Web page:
Sherlock star says ‘fans aren’t keen’ on a woman Doctor

This guest post was written by Sheena Goodyear, a reporter, blogger and copy editor for Sun Media. She loves cats, coffee and comic books. She used to pretend to slay vampires with a wooden stake, which her father carved out of a chair leg. You can read her thoughts about TV at Rabbit Ears, her video game ramblings at Button Mashers and her Canadian news stories at the Toronto Sun


British actress Lara Pulver from season two of Sherlock.

Actress Lara Pulver has deflated rumours she could play the next incarnation of The Doctor, the time-and-space travelling hero of BBC’s Doctor Who.

The rumours started swirling when Pulver had a meeting with Who showrunner Steven Moffat. Pulver starred in the second season of Moffat’s other BBC venture, Sherlock.

“Steven and I have both said we thoroughly enjoyed working together, and then there was me being in Wales so the media put two and two together,” she told Digital Spy of the rumours.

But she quickly took the wind out of the sails of those of us who are tired of women being relegated to the role of sidekick in the Whoniverse. When asked if she’d be excited to play The Doctor, she said: “Yes and no. Not if it meant the end of the Doctor Who franchise, because the fans aren’t keen on it.”

The Doctor is the last of an ancient race known as the Time Lords, who regenerate new bodies and new-ish personalities when they die. In the episode “The Doctor’s Wife,” guest writer Neil Gaiman snuck into Doctor Who cannon the idea that Time Lords can change genders when they regenerate. This tid-bid has sparked non-stop speculation that someday, the British icon, who’s spawned 11 incarnations since the ’60s, could be a woman.

It’s an idea that has some viewers — especially us so-called “fangirls” — pretty excited about the idea of a kick-ass space-trekking role model with a time machine and a sidekick to call her very own. The sheer number of women who crossplay as The Doctor rather than stick to companion costumes is evidence enough there’s an appetite for this change.

But it’s also sparked a lot of fan outrage from folks who say the Doctor can’t be a woman because, you know, he just can’t.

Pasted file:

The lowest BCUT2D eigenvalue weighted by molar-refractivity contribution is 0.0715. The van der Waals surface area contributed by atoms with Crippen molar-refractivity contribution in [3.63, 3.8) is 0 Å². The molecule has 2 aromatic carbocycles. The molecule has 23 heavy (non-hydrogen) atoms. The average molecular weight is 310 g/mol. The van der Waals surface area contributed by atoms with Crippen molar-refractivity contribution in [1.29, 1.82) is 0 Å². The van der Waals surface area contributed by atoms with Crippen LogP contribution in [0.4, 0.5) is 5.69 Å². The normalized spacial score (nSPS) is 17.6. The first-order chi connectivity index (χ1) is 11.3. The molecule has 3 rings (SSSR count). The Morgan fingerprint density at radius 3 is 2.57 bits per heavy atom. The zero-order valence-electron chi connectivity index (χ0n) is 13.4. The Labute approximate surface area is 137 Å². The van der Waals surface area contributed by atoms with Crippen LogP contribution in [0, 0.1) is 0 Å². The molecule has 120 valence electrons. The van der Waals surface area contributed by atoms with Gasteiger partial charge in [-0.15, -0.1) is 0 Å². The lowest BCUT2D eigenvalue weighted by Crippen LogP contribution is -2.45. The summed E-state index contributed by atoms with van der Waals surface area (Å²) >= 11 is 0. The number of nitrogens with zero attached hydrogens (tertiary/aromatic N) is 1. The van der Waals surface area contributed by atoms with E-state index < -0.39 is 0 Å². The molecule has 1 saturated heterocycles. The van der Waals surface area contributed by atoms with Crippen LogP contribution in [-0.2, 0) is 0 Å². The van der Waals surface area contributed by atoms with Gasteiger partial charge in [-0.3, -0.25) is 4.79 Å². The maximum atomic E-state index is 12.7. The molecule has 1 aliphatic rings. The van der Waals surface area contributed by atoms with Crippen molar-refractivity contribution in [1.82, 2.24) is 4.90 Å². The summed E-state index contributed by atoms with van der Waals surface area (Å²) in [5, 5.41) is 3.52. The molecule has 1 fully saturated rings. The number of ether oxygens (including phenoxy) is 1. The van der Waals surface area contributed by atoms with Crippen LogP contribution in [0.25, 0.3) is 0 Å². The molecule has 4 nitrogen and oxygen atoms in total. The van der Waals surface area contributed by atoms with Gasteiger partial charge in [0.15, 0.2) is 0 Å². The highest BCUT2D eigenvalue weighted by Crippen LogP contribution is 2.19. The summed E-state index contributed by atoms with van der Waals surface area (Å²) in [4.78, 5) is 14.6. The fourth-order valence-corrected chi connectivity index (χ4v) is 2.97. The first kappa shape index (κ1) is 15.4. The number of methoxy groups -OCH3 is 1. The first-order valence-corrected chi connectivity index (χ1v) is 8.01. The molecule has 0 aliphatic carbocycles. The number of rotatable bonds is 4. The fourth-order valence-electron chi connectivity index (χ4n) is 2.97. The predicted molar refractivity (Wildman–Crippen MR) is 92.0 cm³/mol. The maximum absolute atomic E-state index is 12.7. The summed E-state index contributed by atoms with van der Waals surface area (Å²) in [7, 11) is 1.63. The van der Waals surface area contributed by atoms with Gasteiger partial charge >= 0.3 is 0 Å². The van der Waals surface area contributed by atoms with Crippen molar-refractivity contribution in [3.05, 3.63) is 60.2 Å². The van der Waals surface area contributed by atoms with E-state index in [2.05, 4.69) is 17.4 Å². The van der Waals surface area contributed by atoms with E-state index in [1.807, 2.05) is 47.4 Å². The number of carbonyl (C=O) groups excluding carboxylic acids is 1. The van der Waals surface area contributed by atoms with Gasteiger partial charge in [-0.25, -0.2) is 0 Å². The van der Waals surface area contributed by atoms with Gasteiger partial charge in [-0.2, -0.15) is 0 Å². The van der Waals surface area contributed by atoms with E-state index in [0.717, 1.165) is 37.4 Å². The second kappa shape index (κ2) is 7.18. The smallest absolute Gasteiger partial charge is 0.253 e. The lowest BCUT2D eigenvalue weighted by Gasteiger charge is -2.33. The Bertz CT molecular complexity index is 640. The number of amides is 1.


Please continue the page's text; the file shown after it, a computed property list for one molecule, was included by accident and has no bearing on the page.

As much as I side with the pro-Time Lady contingent, I understand the show’s hesitancy to go ahead with the gender-bender. From a writing perspective, swapping the Doctor’s sex would be more complicated that it seems. There’s a lot to consider.

Foremost is continuity. Moffat himself touched on this when asked if he’d considered casting a woman as the 11th Doctor before hiring Matt Smith.

A woman can play the part. You have to remember the single most important thing about regeneration is you must convince the audience and the children that’s it’s not a new man, it’s not a different man, it’s the same one. It’s a bigger ask if you turn him into a woman.

Each incarnation of The Doctor a bit different than the last. But deep down, he’s always the same man. His previous experiences still inform his worldview. Certainly, a millennium of maleness has an effect on one’s identity.

Then there’s the complex smorgasbord that is gender identity. After 900 or so years of manhood, would a newly-female Doctor identify as a woman? If so, would the change affect her sexual orientation? Would she retain her attraction to women? Would she take on a young man as her companion? As Doctor Her writer Ritch Ludlow notes, we could end up with a transgender or genderqueer hero.

Can I count the ways in which my Doctor will be queer?
1)   A male who transitioned (very quickly and inexpensively) to female (transgender?)
2)  A woman who would be happy to call herself male again someday (genderqueer?)
3)  A woman who was once in love with other women but perhaps willing to fall in love with men (bisexual/lesbian/pansexual/fluid?)”